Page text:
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My hosting company may cut me off. Any ideas on what files I should back up?

I am running RedHat 4.1.

How would I save my current PHP set up? Can I just save the .so files?

MySQL - is backing up the data directory and my.cnf enough?

Apache - httpd.conf, html folders, sure, but anything else?

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4 Answers 4

In order of the three programs you listed:

  • Unless you modified some of your PHP configuration, you probably don't need to back up anything as you'll be running on default settings. However, the PHP configuration is usually located in up to four places: php.ini, php-cli.ini, and php/extensions.ini, and php/. These locations are usually in /etc, but they might be in /usr/local/etc instead.
  • You need to dump the data from MySQL. Copying the directory will generally require at least a 'repair' operation later, and will outright fail enough of the time that you shouldn't even bother trying it. Use mysqldump, like this: mysqldump -u username -a -p | gzip -c > mysqlbackup.sql.gz. This will prompt for "username"'s password to MySQL, and dump all accessible databases for that user (if you do it as the root MySQL user, that will be everything).
  • Everything under wherever the apache configuration is stored is generally best. That's usually httpd/, apache/ or apache2/ in /etc or /usr/local/etc. Note that sometimes these folders contain a symlink to your logs directory, and if you copy that you might end up with more than you wanted!
  • Your actual web content (.html files, .php files, etc). These are wherever you put them!
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Don't forget about the /home/* directories if you you have active users –  Jacco Jun 3 '09 at 10:10
    
Getting a list of the current software versions on the system maybe useful if you run into problems later, especially if you run custom code. –  skitzot33 Jun 3 '09 at 12:29

Saving your .so files (dynamically linked libraries) would require you to restore them to a system running exactly the same architecture and exactly the same version of all dependencies with exactly the same version of compiler/linker. In one word: failure. In general, the best approach to this is having an installation documentation or script which can be used to reproduce the current set up (mutatis mutandum) on the new environment.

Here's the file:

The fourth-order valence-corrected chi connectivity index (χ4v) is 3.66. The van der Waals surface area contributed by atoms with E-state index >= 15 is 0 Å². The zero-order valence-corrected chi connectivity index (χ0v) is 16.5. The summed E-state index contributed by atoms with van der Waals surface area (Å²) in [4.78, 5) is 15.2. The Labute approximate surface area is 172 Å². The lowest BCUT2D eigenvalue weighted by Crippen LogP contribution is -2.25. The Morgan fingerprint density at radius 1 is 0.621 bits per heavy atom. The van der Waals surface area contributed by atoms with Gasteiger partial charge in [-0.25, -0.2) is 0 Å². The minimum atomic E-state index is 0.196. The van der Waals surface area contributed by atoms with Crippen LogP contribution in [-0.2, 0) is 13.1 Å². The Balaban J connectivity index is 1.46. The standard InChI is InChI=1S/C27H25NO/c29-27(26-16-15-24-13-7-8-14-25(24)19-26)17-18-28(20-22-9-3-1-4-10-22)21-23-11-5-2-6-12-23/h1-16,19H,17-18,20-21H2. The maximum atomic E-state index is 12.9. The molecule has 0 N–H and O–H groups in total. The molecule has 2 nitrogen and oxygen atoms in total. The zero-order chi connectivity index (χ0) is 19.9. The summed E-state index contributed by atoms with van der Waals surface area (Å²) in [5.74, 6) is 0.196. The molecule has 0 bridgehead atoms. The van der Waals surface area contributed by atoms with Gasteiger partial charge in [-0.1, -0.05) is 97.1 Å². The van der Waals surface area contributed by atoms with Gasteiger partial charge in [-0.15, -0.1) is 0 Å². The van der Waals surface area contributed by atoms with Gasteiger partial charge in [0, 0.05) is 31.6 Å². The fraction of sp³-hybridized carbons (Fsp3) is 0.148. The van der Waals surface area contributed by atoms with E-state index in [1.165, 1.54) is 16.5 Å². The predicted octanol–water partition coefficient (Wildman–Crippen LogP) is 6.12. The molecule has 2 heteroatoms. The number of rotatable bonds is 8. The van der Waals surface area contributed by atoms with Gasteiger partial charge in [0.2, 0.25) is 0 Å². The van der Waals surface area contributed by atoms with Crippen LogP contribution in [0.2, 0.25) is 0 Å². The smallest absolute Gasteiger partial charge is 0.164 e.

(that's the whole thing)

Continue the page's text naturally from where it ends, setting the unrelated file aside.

For mysql: dump data and schema structure, for web content, backup the files and server configuration.

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  • /etc
  • /var/www

Do a mysqldump of all databases into a dated file, like servername-alldb-20090603.sql

You probably shouldn't worry about your php.conf file unless you've got special things setup for some software you're running.

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If it's a VPS to which you have full access, it's good idea to backup /etc, /home, /var, /usr/local directories, and anything else that you had to change by hand. Other directories, like /usr are handled by the system's package manager and you don't need to have backups for them - when you will configure new machines, system will install all neccessary files for you.

*.so files are shared libraries, they are created at compilation time, and unless you changed the sources, you don't need to backup them. PHP configuration can be found in /etc/php?/* directories and files (on Debian, on Red Hat it should be in a similar place).

As for MySQL, it's good to make a text dump of the database using mysqldump - it will be easier for you to restore the databases in different MySQL instance which may by a different version, incompatible with files from the data/ directory.

Apache configuration should be kept within /etc directory, or within virtual hosts directories, which you should also backup.

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